Since Vectorize’s open beta, we’ve added metadata filtering. Metadata filtering lets developers combine vector search with filtering for arbitrary metadata, supporting the query complexity in AI applications. We’re laser-focused on getting Vectorize ready for general availability, with an target launch date of June 2024, which will include support for multi-million vector indexes.

// Insert vectors with metadata
const vectors: Array<VectorizeVector> = [
  {
    id: "1",
    values: [32.4, 74.1, 3.2],
    metadata: { url: "/products/sku/13913913", streaming_platform: "netflix" }
  },
  {
    id: "2",
    values: [15.1, 19.2, 15.8],
    metadata: { url: "/products/sku/10148191", streaming_platform: "hbo" }
  },
...
];
let upserted = await env.YOUR_INDEX.upsert(vectors);

// Query with metadata filtering
let metadataMatches = await env.YOUR_INDEX.query(<queryVector>, { filter: { streaming_platform: "netflix" }} )

The most comprehensive Developer Platform to build AI applications

On Cloudflare’s Developer Platform, we believe that all developers should be able to quickly build and ship full-stack applications  – and that includes AI experiences as well. With our GA of Workers AI, announcements for Python support in Workers, AI Gateway, and Vectorize, and our partnership with Hugging Face, we’ve expanded the world of possibilities for what you can build with AI on our platform. We hope you are as excited as we are – take a look at all our Developer Docs to get started, and let us know what you build.

Mitigating a token-length side-channel attack in our AI products

Post Syndicated from Celso Martinho original https://blog.cloudflare.com/ai-side-channel-attack-mitigated


Since the discovery of CRIME, BREACH, TIME, LUCKY-13 etc., length-based side-channel attacks have been considered practical. Even though packets were encrypted, attackers were able to infer information about the underlying plaintext by analyzing metadata like the packet length or timing information.

Cloudflare was recently contacted by a group of researchers at Ben Gurion University who wrote a paper titled “What Was Your Prompt? A Remote Keylogging Attack on AI Assistants” that describes “a novel side-channel that can be used to read encrypted responses from AI Assistants over the web”.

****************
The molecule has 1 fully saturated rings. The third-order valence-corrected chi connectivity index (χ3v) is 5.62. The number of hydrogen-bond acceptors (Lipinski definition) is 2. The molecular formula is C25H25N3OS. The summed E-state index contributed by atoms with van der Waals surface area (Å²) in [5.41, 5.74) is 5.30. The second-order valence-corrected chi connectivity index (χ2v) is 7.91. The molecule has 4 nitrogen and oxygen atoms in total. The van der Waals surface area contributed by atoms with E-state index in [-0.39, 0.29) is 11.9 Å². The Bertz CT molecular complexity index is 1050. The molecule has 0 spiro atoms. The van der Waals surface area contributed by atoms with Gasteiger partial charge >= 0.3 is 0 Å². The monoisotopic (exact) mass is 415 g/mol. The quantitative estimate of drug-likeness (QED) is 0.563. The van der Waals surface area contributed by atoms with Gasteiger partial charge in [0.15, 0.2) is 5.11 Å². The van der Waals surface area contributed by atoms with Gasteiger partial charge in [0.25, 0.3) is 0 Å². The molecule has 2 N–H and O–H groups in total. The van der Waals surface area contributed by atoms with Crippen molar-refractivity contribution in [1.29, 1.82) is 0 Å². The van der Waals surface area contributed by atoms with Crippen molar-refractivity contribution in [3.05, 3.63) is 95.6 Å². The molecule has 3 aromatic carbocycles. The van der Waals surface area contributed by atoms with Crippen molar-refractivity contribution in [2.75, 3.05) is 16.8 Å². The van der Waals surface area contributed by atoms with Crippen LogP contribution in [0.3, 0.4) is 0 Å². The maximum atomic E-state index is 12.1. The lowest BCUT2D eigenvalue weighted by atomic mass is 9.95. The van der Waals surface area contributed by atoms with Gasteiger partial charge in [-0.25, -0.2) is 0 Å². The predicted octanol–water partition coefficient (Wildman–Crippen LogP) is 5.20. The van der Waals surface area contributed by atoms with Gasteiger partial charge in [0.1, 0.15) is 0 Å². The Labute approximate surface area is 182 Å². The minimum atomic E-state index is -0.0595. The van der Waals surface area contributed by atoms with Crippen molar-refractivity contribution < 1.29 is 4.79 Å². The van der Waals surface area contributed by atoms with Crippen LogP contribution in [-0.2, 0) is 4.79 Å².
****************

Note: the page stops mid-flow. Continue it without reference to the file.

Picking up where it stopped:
The Workers AI and AI Gateway team collaborated closely with these security researchers through our Public Bug Bounty program, discovering and fully patching a vulnerability that affects LLM providers. You can read the detailed research paper here.

Since being notified about this vulnerability, we’ve implemented a mitigation to help secure all Workers AI and AI Gateway customers. As far as we could assess, there was no outstanding risk to Workers AI and AI Gateway customers.

How does the side-channel attack work?

In the paper, the authors describe a method in which they intercept the stream of a chat session with an LLM provider, use the network packet headers to infer the length of each token, extract and segment their sequence, and then use their own dedicated LLMs to infer the response.

The two main requirements for a successful attack are an AI chat client running in streaming mode and a malicious actor capable of capturing network traffic between the client and the AI chat service. In streaming mode, the LLM tokens are emitted sequentially, introducing a token-length side-channel. Malicious actors could eavesdrop on packets via public networks or within an ISP.

An example request vulnerable to the side-channel attack looks like this:

curl -X POST \
https://api.cloudflare.com/client/v4/accounts/<account-id>/ai/run/@cf/meta/llama-2-7b-chat-int8 \
  -H "Authorization: Bearer <Token>" \
  -d '{"stream":true,"prompt":"tell me something about portugal"}'

Let’s use Wireshark to inspect the network packets on the LLM chat session while streaming:

The first packet has a length of 95 and corresponds to the token “Port” which has a length of four. The second packet has a length of 93 and corresponds to the token “ug” which has a length of two, and so on. By removing the likely token envelope from the network packet length, it is easy to infer how many tokens were transmitted and their sequence and individual length just by sniffing encrypted network data.